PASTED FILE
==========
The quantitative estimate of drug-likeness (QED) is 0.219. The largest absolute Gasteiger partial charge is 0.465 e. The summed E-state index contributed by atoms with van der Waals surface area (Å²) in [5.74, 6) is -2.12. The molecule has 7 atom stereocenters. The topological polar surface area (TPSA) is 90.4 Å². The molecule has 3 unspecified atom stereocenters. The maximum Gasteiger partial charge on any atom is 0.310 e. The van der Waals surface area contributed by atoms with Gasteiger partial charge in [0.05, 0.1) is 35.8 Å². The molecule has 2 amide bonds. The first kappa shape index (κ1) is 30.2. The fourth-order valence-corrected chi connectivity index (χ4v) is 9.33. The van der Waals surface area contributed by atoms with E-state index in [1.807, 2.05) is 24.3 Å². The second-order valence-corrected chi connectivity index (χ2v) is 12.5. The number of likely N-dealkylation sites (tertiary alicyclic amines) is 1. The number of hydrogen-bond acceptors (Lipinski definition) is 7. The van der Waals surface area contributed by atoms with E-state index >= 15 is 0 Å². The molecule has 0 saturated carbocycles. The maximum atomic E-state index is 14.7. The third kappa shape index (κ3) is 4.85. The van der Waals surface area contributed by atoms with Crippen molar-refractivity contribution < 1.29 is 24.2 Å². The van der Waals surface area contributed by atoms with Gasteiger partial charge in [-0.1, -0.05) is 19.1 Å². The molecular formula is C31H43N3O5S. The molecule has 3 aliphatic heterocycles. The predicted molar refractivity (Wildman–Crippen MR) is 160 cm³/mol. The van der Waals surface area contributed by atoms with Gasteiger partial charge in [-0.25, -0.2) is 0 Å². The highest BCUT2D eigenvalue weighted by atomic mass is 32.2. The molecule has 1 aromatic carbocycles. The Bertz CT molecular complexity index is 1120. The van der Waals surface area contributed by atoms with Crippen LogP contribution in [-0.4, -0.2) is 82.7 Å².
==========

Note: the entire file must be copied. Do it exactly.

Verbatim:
The quantitative estimate of drug-likeness (QED) is 0.219. The largest absolute Gasteiger partial charge is 0.465 e. The summed E-state index contributed by atoms with van der Waals surface area (Å²) in [5.74, 6) is -2.12. The molecule has 7 atom stereocenters. The topological polar surface area (TPSA) is 90.4 Å². The molecule has 3 unspecified atom stereocenters. The maximum Gasteiger partial charge on any atom is 0.310 e. The van der Waals surface area contributed by atoms with Gasteiger partial charge in [0.05, 0.1) is 35.8 Å². The molecule has 2 amide bonds. The first kappa shape index (κ1) is 30.2. The fourth-order valence-corrected chi connectivity index (χ4v) is 9.33. The van der Waals surface area contributed by atoms with E-state index in [1.807, 2.05) is 24.3 Å². The second-order valence-corrected chi connectivity index (χ2v) is 12.5. The number of likely N-dealkylation sites (tertiary alicyclic amines) is 1. The number of hydrogen-bond acceptors (Lipinski definition) is 7. The van der Waals surface area contributed by atoms with E-state index >= 15 is 0 Å². The molecule has 0 saturated carbocycles. The maximum atomic E-state index is 14.7. The third kappa shape index (κ3) is 4.85. The van der Waals surface area contributed by atoms with Crippen molar-refractivity contribution < 1.29 is 24.2 Å². The van der Waals surface area contributed by atoms with Gasteiger partial charge in [-0.1, -0.05) is 19.1 Å². The molecular formula is C31H43N3O5S. The molecule has 3 aliphatic heterocycles. The predicted molar refractivity (Wildman–Crippen MR) is 160 cm³/mol. The van der Waals surface area contributed by atoms with Gasteiger partial charge in [-0.25, -0.2) is 0 Å². The highest BCUT2D eigenvalue weighted by atomic mass is 32.2. The molecule has 1 aromatic carbocycles. The Bertz CT molecular complexity index is 1120. The van der Waals surface area contributed by atoms with Crippen LogP contribution in [-0.4, -0.2) is 82.7 Å².